HILL HILLIS

Hillis, Hill b. 1817 d. 1895 Dromana Victoria Gender: Male
(Parents: Father: Hillis, Frank Mother: Collins, Margaret)

Spouse: McKeown, Sarah b. 1822 d. 1900 Dromana Victoria Gender: Female
(Parents:Father: McKeown, William Mother: Collings, Mary Ann )

Children: Hillis, William James; Hillis, Mary Ann; Hillis, Sarah Jane; Hillis, Odessa (b. 1864 Victoria
Gender: Female); Hillis, Hadassah


Hillis, Frank Spouse: Collins, Margaret Children:Hillis, Hill

McIlroy, Joseph Marriage: 1877
Spouse: Hillis, Sarah Jane b. 1857 Belfast d. 1898 Dromana Victoria
Parents:Father: Hillis, Hill Mother: McKeown, Sarah


Davey,
Spouse: Hillis, Mary Ann b. 1846 d. 1920 Malvern Melbourne
Parents: Father: Hillis, Hill Mother: McKeown, Sarah


White, Robert
Marriage: 1899
Spouse: Hillis, Hadassah b. 1864 d. 1927 Prahran Melbourne
Parents:Father: Hillis, Hill Mother: McKeown, Sarah

SOURCE:LUGTON FAMILY AND CONNECTIONS.) Thank you Tony Lugton!

The geographic reason for the marital relationship between the three Hillis girls and the McIlroy, Davey and White
families will be explained under the heading THE HILLIS LAND.

Colin McLear throws more light on the Hillis-McKeown connection but the name of Hill Hillis's wife will need to be checked.
( A spiral-bound book containing information about Dromana families in the Dromana Historical Society museum states that
James McKeown married Catherine Townsend Hill who was born in 1843. Her parents details are given and, if I remember
correctly,she was born at Tower Hill. This meant that she was about 20 when she married.)


On page 86 of A DREAMTIME OF DROMANA,Colin stated:
James McKeown migrated to New Zealand in 1853 and then to Warrnambool in 1856. His sister, Mary,had married
Hill Hillis in Ireland in 1846 and migrated to Red Hill in 1855 and taken up farming.


The following were found in a search for the death notice of Hill Hillis's wife/widow (to ascertain whether her given name
was Sarah or Mary.)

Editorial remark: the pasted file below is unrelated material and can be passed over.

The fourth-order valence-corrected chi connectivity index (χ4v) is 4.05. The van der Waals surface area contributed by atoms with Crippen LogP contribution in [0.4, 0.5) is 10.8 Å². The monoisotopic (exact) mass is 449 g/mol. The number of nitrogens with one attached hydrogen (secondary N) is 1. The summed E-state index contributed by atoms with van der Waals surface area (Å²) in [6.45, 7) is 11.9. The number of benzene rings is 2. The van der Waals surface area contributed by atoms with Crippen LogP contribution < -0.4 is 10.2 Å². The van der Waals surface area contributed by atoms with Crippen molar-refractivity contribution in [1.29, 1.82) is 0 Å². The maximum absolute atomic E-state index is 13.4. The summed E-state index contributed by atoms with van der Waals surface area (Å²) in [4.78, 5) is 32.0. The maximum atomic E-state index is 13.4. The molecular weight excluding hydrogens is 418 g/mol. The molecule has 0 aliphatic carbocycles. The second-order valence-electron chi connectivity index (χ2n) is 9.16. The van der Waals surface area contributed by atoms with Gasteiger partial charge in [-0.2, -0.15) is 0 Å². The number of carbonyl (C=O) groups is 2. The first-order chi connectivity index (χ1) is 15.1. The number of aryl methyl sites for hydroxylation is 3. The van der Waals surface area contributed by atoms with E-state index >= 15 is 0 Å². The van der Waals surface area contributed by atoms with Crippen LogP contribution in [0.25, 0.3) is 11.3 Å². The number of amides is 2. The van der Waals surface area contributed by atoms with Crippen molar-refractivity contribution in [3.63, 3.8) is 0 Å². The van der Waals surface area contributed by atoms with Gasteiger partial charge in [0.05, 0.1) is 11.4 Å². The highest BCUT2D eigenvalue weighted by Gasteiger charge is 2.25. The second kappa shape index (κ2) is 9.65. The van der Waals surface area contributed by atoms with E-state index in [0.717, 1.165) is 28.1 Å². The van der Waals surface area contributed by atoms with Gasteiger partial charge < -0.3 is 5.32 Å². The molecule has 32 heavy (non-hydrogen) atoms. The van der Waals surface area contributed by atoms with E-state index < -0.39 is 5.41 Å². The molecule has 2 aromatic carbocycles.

HILLIS- WISEMAN.---On the 1st November, at tho Presbyterian Church, Dandenong, by the Rev. H. A. Buntine,
George P. third son of W. J. Hillis, Trafalgar, to Ethel D., only daughter of the late James Wiseman, Ascot Vale,
and sister of T.B . Wiseman, Bass.(P.59, Leader, Melbourne, 8-12-1917.)

HILLISWISEMAN. Mr. and Mrs. G. P. Hillis announce with pleasure the 25th anniversary of their marriage,
celebrated on November 1, 1917. (Present address, 3 Hastings street, Burwood.)
(
Although there seems to be no connection to the Red Hill area, I am extremely confident that there is!James Wiseman might
have been one of the Wiseman brothers who built the mirror-image mansions in Glenroy circa 1890 to give prestige to the
"Toorak of the North" but it is more likely that he was the Red Hill blacksmith who had lived across the road from Hill
Hillis over half a century before this marriage.Unless my transcription is faulty, William James Hillis (Hill's oldest
child) was no longer occupying his grants (23AB, Wannaeue) in 1900 and the first mention in trove of Hillis in Trafalgar
was in 1899.

THE HILLIS LAND.
The Kangerong Road Board had jurisdiction over the parishes of Kangerong ( basically the area between Port Phillip Bay
and Arthurs Seat/Red Hill Rds) and Wannaeue, Fingal and Nepean to the west of Mornington-Flinders Rd/south part of Main
Creek.To the east and south of Kangerong was the parish of Balnarring which was part of the Flinders Road District, formed
about five years later, with residents first assessed on 8-6-1869.

William J.Hillis was assessed on 60 acres, Dromana in 1872. This was a very poor description of the land by the Kangerong
Road Board rate collector because the land was near the corner of McIlroys and White Hill Rd,(Melway 190K1) crown allotments
18B and 18D Kangerong, of 59 acres 3 roods and 14 perches, granted to poor noseless Briant Ringrose.The battle axe block was
south of Henry Dunn's "Four Winds"of 60 acres at the south corner of McIlroys and White Hill Rds. Although it had a small
frontage to White Hill Rd, it had a northern boundary of 564 acres and adjoined Arkwell's land to the south.

This was the land on which William Hillis operated as Red Hill's first butcher as mentioned in THE BUTCHER, THE BAKER, THE.
At this time, William's sister,Sarah Jane, was about 15 and was no doubt taking interest in the opposite sex, especially
Joseph McIlroy, a neighbour whom she married five years later.
(Incidentally, Tony Lugton's genealogy shows that Sarah Jane was born in Belfast in 1857 so Colin McLear's claim
that Hill came to Red Hill in 1855 is wrong; he may have immigrated soon after Sarah's birth in 1857.Colin's information
probably came from an elderly pioneer rather than documents so Hill's wife was probably Sarah McKeown rather than Mary.
N.B. cOLIN COULD HAVE BEEN RIGHT AFTER ALL,AS EXPLAINED BELOW.)